Everything’s a Love Letter
When it comes to most experimental music, there’s usually a fine line between accessible and abstract. I feel much more comfortable putting a seven-minute rhythmic Tortoise track on a mix for a friend than I do with one of Kinski’s double-digit space workouts. Saddleback’s nexus Tony Dupe — previously of the indie-pop outfit Glovebox — focuses almost completely on the most palatable textures and sonic shifts, creating a disc that sounds ultra-modern and urban, like the muffled clangor of a city street. It’s very reminiscent of Germany’s great Kammerflimmer Kollektief, with less dalliance with electronic underpinnings.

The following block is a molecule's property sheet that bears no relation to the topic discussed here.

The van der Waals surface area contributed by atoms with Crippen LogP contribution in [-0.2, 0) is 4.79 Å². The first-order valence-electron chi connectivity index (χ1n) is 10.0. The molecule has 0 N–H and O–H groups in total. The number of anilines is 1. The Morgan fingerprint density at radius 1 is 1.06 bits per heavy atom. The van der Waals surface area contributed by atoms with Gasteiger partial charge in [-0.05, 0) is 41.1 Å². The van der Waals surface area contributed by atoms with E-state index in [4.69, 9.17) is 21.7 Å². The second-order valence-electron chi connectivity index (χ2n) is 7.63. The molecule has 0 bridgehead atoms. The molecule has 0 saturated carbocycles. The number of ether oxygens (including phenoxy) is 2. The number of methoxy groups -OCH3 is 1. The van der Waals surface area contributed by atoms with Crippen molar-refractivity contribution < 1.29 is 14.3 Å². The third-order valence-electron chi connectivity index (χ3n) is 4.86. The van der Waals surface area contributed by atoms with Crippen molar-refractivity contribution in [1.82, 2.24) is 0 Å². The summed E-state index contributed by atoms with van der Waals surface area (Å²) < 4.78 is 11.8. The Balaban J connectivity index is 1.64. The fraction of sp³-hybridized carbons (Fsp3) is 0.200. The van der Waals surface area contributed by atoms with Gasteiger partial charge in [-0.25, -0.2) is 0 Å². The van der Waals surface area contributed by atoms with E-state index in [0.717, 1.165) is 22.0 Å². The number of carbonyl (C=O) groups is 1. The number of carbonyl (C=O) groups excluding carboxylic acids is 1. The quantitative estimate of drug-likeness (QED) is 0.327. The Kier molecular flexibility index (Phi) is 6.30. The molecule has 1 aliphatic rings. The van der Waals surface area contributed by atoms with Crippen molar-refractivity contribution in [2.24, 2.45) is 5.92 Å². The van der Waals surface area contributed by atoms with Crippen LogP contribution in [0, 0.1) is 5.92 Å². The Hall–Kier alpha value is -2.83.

On most of the tracks that make up this album, the unifying themes are sparseness and reliance on melody and strongly rooted rhythm. The most remarkable aspect of Everything’s a Love Letter is how the rhythm acts as a street car to link the different sounds of the soundscape (the brass section, the string section, etc.). In fact, how these different sounds intersect, within the individual songs and the album as a whole, paints the music all the lurid colors of a pulp detective novel. Dupe explores outside of street level occasionally, as on the spacious rural post-rock of “Polaroid Fade,” with its ringing guitars, pagan drumming and heavy rolling fog of piano, and the ambient jazz of the steamy “Sunlight Night.” He bows out on “Gerroa Thursday,” in the midst of silence with a spare piano melody fighting to maintain a steady pulse, but inevitably losing the battle, wrapping up the album like good crime fiction with the protagonist dazed, disoriented, but triumphant and, hopefully, at peace.